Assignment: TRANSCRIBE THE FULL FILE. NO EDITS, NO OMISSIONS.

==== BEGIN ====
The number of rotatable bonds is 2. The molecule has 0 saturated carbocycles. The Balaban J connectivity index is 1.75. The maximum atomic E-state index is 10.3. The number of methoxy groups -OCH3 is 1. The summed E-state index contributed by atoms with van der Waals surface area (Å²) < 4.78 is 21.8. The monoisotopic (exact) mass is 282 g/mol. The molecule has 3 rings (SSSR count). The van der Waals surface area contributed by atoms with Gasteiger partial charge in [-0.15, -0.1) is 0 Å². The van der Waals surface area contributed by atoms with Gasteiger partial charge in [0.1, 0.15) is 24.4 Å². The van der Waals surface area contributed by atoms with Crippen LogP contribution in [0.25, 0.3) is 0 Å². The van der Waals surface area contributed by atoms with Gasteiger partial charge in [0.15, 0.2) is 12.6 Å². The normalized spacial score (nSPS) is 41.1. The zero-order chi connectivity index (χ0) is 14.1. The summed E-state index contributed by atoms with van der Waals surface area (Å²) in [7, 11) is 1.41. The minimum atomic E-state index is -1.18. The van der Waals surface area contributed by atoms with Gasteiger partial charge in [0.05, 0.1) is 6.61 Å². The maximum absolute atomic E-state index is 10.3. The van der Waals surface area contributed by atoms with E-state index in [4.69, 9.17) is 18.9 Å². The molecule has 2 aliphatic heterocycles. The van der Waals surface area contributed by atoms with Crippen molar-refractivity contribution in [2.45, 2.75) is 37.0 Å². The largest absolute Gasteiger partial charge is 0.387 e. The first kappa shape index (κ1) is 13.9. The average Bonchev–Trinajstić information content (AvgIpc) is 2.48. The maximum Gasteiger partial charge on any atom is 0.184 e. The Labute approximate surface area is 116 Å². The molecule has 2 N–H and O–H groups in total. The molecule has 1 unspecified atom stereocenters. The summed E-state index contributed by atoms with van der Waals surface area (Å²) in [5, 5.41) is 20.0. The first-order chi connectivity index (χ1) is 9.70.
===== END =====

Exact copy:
The number of rotatable bonds is 2. The molecule has 0 saturated carbocycles. The Balaban J connectivity index is 1.75. The maximum atomic E-state index is 10.3. The number of methoxy groups -OCH3 is 1. The summed E-state index contributed by atoms with van der Waals surface area (Å²) < 4.78 is 21.8. The monoisotopic (exact) mass is 282 g/mol. The molecule has 3 rings (SSSR count). The van der Waals surface area contributed by atoms with Gasteiger partial charge in [-0.15, -0.1) is 0 Å². The van der Waals surface area contributed by atoms with Gasteiger partial charge in [0.1, 0.15) is 24.4 Å². The van der Waals surface area contributed by atoms with Crippen LogP contribution in [0.25, 0.3) is 0 Å². The van der Waals surface area contributed by atoms with Gasteiger partial charge in [0.15, 0.2) is 12.6 Å². The normalized spacial score (nSPS) is 41.1. The zero-order chi connectivity index (χ0) is 14.1. The summed E-state index contributed by atoms with van der Waals surface area (Å²) in [7, 11) is 1.41. The minimum atomic E-state index is -1.18. The van der Waals surface area contributed by atoms with Gasteiger partial charge in [0.05, 0.1) is 6.61 Å². The maximum absolute atomic E-state index is 10.3. The van der Waals surface area contributed by atoms with E-state index in [4.69, 9.17) is 18.9 Å². The molecule has 2 aliphatic heterocycles. The van der Waals surface area contributed by atoms with Crippen molar-refractivity contribution in [2.45, 2.75) is 37.0 Å². The largest absolute Gasteiger partial charge is 0.387 e. The first kappa shape index (κ1) is 13.9. The average Bonchev–Trinajstić information content (AvgIpc) is 2.48. The maximum Gasteiger partial charge on any atom is 0.184 e. The Labute approximate surface area is 116 Å². The molecule has 2 N–H and O–H groups in total. The molecule has 1 unspecified atom stereocenters. The summed E-state index contributed by atoms with van der Waals surface area (Å²) in [5, 5.41) is 20.0. The first-order chi connectivity index (χ1) is 9.70.